The primary driving force behind a KM strategy is to support business objectives. I can't even attempt to link to all the sites where that principle has been broadcast (even here a few times).
As I've lamented at this site, we are potentially heading toward a serious knowledgeworker crisis as we approach 2010, and the majority of the workforce will be over 40, and the baby boomers will have started retiring.
Plus, keep in mind that the oldest of baby boomers grew up in an era where an employee desired to stay within the same company for an entire career. That model has now changed to the belief that if you are not moving around every 5 - 7 years, your career is stagnant.
So to rob from Pete Seeger, "Where has all the knowledge gone?....long time passing."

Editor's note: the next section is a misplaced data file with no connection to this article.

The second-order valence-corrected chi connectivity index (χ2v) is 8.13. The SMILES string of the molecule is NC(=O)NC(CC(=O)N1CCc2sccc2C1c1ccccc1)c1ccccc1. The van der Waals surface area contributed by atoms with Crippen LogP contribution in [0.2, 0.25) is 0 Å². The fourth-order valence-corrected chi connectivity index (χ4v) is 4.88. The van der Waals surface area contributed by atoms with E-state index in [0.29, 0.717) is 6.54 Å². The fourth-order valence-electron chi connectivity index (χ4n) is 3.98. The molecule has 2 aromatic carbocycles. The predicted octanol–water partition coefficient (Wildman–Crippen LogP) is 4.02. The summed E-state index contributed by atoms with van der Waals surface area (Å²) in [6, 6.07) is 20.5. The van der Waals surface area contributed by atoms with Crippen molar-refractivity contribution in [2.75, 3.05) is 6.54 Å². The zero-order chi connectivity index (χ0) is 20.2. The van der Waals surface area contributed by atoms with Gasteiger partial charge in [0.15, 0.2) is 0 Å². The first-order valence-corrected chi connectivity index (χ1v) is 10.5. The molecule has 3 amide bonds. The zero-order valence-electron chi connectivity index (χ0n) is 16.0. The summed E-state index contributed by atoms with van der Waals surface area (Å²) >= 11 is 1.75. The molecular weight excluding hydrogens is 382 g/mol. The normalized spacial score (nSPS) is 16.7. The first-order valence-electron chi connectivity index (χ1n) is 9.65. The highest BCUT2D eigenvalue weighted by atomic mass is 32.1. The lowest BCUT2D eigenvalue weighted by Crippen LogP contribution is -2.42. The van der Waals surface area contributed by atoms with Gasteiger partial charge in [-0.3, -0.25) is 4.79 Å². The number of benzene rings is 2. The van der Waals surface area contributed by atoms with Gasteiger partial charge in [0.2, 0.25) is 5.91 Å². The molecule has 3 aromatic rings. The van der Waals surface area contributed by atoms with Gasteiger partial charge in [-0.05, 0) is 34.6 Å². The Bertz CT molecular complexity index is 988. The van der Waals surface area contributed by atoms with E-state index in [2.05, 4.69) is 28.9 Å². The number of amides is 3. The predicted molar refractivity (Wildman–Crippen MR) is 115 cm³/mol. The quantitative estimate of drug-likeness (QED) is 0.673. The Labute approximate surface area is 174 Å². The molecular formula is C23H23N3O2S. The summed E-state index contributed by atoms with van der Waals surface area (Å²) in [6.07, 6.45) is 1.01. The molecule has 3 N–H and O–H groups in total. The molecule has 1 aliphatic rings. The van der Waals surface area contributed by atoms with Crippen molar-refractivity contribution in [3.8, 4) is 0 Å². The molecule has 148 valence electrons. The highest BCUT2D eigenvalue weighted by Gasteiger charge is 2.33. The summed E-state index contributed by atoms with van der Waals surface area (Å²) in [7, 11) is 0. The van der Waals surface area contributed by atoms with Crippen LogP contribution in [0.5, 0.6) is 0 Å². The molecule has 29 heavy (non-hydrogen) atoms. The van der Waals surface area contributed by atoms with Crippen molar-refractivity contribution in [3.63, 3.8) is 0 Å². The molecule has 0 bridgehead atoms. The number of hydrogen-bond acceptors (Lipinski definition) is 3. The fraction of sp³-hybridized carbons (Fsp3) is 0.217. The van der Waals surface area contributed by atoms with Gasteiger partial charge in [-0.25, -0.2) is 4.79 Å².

Susannah Patton recently wrote Beating the Boomer Brain Drain Blues (not a song, but an article), which has clearly reiterated the first issue discussed above...the coming retirement of baby boomers...and what can be done about it.
So I always like a good case study on how someone is doing it, and Ms. Patton pulls from Northrup Grumman, an early KM adopter. Patton contends that the exodus of baby boomers will begin in 5 years, when the earliest reaches 65...I say it's already started, though it appears that Northrup Grumman got a head start in the late 1990s.
Two very interesting facts that she presents are:
- Baby boomers, now 42 - 60 almost double in population the Generation Xers that follow.
- An AARP study has shown that more than 60% of companies are bringing back retirees as contractors or consultants.
One of the keys discussed to capturing the knowledge is ensuring that older knowledgeworkers interact with the younger ones. Shadowing is one technique that has been discussed before. Also discussions in problem solving methodology.
The article is very interesting, and extremely pertinent.